The story reads like a dark thriller: Just past midnight, people cluster around the entrance to a dance club. Suddenly, gunshots ring out. A bullet hurtles through a wall. On the dance floor, a man is hit. Police flood the scene. Confusion ensues; the wounded man is rushed to a hospital, where he receives emergency care. Meanwhile, two suspects speed away in a car, police in hot pursuit...
This particular scene unfolded at Flow, a Providence nightclub, on August 19, gaining much attention in local TV media. But such altercations have flared up frequently in recent months. In the late hours, substances make their rounds. Passions run high. Fights can break out – or worse.
Yet some leaders in City Council may have a solution: a “nightlife mayor,” who would help improve public safety and foster healthy, satisfying late-night experiences.
The PVD After Dark campaign was first proposed by City Council’s Katherine Kerwin and Travis Escobar. The pair have earned national attention in the past year, mostly for their millennial youth. But they adopted the idea of a nightlife mayor from other cities – such as New York, Orlando, and even Amsterdam – where the role has already proven successful.
“I think the public safety aspect is very important,” says Councilwoman Kerwin. “But it’s largely about policy.”
The idea is to create an Office of Nightlife and Culture, which would serve as liaison between industry professionals, public safety officials, and city government. High-speed chases aside, the nightlife mayor would cultivate local arts and entertainment and revisit antiquated statutes. If successful, the new office would help make nightlife fun, safe, and profitable for local talent.
“In Providence, we have responsible business owners who have been successful at mitigating issues, and they do so voluntarily, with little fiscal impact,” said Councilman David Salvatore, a vocal supporter of the idea. He mentioned Anthony Santurri, owner of the nightclub Colosseum, who created a handbook for employees about “de-escalating fights.” “I believe that’s why he doesn’t encounter issues of violence inside or outside of his venue. I think he has lots to share.”
Council members have cited a recent “uptick in violence” this year. Most of these reports are anecdotal, but they’re significant: Shots rang out PVDFest, startling crowds and casting a pall over the festival. A spate of assaults have made headlines in the past few months, including a fatal stabbing at Nara Hookah Lounge in Federal Hill and a fatal shooting on Broad Street; these latter events took place only days apart.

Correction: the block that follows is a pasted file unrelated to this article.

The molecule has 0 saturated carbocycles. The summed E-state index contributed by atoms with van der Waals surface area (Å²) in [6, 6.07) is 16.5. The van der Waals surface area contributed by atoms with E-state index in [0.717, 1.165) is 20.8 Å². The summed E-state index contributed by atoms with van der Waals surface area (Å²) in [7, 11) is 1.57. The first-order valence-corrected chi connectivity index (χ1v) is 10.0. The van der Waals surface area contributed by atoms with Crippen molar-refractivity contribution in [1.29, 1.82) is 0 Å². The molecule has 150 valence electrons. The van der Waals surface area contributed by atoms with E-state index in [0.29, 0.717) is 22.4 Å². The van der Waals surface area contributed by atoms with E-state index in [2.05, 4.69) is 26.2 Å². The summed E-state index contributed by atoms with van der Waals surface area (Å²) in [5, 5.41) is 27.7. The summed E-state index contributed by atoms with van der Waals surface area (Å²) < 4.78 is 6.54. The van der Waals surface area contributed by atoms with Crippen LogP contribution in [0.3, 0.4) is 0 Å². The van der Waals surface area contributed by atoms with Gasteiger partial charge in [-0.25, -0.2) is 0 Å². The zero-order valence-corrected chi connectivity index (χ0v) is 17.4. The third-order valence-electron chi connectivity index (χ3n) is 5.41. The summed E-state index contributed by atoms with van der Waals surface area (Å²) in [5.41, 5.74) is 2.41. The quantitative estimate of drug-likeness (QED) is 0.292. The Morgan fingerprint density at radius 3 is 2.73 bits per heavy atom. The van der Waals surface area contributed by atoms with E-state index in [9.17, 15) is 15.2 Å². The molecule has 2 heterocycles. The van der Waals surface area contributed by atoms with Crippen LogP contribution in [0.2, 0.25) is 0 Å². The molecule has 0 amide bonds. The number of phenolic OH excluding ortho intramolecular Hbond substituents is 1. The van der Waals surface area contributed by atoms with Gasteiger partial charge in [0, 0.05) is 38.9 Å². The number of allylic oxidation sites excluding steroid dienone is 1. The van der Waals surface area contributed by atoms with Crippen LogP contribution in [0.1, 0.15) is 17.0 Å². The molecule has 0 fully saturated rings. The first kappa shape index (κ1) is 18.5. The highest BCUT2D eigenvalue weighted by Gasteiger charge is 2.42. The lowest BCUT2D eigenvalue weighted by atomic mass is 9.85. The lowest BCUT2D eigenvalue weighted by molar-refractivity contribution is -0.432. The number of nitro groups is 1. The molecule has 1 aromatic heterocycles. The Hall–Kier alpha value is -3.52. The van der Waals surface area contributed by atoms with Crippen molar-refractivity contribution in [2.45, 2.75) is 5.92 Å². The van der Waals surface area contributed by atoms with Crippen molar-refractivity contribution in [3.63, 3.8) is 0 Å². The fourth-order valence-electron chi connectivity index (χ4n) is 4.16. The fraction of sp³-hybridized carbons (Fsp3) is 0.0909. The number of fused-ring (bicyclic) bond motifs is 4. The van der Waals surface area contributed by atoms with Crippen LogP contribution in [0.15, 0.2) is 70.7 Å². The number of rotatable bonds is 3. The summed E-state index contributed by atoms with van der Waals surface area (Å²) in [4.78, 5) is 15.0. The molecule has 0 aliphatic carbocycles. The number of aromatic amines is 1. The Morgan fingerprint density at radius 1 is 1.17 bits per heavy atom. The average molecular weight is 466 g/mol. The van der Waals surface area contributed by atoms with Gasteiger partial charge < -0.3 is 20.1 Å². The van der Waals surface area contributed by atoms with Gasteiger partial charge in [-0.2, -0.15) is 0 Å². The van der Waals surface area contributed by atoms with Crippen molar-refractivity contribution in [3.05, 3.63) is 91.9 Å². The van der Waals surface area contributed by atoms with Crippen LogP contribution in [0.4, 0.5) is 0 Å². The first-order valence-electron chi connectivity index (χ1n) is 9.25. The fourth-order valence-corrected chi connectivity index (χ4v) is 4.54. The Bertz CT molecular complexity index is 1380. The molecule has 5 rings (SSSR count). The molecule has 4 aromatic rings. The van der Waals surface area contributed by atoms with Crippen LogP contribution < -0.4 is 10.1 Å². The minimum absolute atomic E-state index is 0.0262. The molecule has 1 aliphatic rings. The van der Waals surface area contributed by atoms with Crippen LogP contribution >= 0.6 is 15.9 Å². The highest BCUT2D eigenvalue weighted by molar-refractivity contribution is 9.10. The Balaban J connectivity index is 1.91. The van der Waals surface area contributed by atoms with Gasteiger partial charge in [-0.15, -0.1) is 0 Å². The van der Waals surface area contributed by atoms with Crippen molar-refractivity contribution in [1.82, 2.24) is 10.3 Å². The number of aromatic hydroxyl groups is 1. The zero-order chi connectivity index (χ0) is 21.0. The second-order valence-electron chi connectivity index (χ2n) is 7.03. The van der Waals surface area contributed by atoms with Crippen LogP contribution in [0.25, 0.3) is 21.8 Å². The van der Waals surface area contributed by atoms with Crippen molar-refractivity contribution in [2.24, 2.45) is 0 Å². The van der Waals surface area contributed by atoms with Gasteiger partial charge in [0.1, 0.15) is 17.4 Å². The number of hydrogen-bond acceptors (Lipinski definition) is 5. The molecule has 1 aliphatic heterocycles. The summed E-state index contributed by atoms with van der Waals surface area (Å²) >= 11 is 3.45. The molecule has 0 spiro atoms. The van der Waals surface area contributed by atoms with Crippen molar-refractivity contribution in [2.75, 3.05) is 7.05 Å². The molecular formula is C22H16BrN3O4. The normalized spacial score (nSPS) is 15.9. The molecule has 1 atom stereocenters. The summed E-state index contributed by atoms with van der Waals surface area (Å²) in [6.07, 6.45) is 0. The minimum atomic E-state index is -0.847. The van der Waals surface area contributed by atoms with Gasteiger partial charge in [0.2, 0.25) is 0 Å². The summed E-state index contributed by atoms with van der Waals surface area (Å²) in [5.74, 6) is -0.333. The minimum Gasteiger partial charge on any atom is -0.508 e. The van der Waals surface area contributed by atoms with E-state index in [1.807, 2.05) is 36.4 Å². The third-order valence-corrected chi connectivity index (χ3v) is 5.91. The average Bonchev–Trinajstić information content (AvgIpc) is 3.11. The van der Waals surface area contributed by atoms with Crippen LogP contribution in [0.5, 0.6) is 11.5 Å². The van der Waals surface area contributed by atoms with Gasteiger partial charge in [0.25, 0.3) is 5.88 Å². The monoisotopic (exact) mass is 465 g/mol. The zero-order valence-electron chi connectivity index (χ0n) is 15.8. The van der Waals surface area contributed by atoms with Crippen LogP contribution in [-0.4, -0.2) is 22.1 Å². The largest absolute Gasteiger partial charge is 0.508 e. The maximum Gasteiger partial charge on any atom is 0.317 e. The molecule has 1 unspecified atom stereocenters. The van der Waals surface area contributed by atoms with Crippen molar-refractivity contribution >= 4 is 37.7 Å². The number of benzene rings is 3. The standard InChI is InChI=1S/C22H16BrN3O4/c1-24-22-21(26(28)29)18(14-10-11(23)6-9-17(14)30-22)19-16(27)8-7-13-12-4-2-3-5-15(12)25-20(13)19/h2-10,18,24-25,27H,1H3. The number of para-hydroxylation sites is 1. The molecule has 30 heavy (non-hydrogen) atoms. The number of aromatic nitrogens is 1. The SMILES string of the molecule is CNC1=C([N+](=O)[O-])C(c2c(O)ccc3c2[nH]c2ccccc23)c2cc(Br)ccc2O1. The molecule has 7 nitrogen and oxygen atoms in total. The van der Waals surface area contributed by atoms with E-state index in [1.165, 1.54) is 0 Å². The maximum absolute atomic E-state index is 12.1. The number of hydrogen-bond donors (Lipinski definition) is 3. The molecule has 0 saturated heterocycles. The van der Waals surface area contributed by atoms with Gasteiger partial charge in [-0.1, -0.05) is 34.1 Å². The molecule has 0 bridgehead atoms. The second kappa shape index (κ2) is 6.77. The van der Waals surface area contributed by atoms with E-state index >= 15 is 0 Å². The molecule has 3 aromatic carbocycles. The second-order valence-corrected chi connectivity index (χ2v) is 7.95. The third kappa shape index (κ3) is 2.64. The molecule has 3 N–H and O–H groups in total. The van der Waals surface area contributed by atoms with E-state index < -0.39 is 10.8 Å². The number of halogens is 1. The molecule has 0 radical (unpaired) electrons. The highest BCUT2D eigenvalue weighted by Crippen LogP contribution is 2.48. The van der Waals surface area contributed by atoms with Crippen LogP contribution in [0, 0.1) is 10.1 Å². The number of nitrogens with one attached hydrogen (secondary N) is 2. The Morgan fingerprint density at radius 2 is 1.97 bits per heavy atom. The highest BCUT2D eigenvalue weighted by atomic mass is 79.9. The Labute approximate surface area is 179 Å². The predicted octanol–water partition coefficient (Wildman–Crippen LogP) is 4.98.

“After many acts of violence outside of our clubs and bars, it’s clear we need to start thinking creatively about how to improve our nightlife for all residents,” said Kerwin in a widely circulated statement. “If we create safe places to enjoy our city after dark, we will allow our musicians, artists, and creatives to flourish in these spaces.”
While violence is an urgent reason to consider a nightlife mayor, Kerwin sees an opportunity to foster Providence nightlife on a grand scale, particularly where live music is concerned. She gives credit to the Board of Licenses for diligent work, but she wants to revise old-fashioned policies, such as neighborhood bans on live music – which are often ignored anyway – and a sluggish licensing process. The more stages available, the more gigs for local musicians, and the more cultural opportunities for young folks on the town.
“The nightlife economy is a massive part of the total economy,” says Kerwin. “If anything, we should be making it easy for Providence artists to make a living. And there are a lot of people who want to see more live music.”
The possibility of a nightlife mayor is still a novel idea, and the job is difficult to explain, so Councilman Salvatore decided to test its appeal. He posted polls on social media, asking constituents what they thought of the concept. While this kind of survey hardly passes for scientific, Salvatore found that “54 percent of Facebook respondents and 63 percent of respondents on Twitter agreed that the city should explore creating a similar best practice.”
Cheers to that.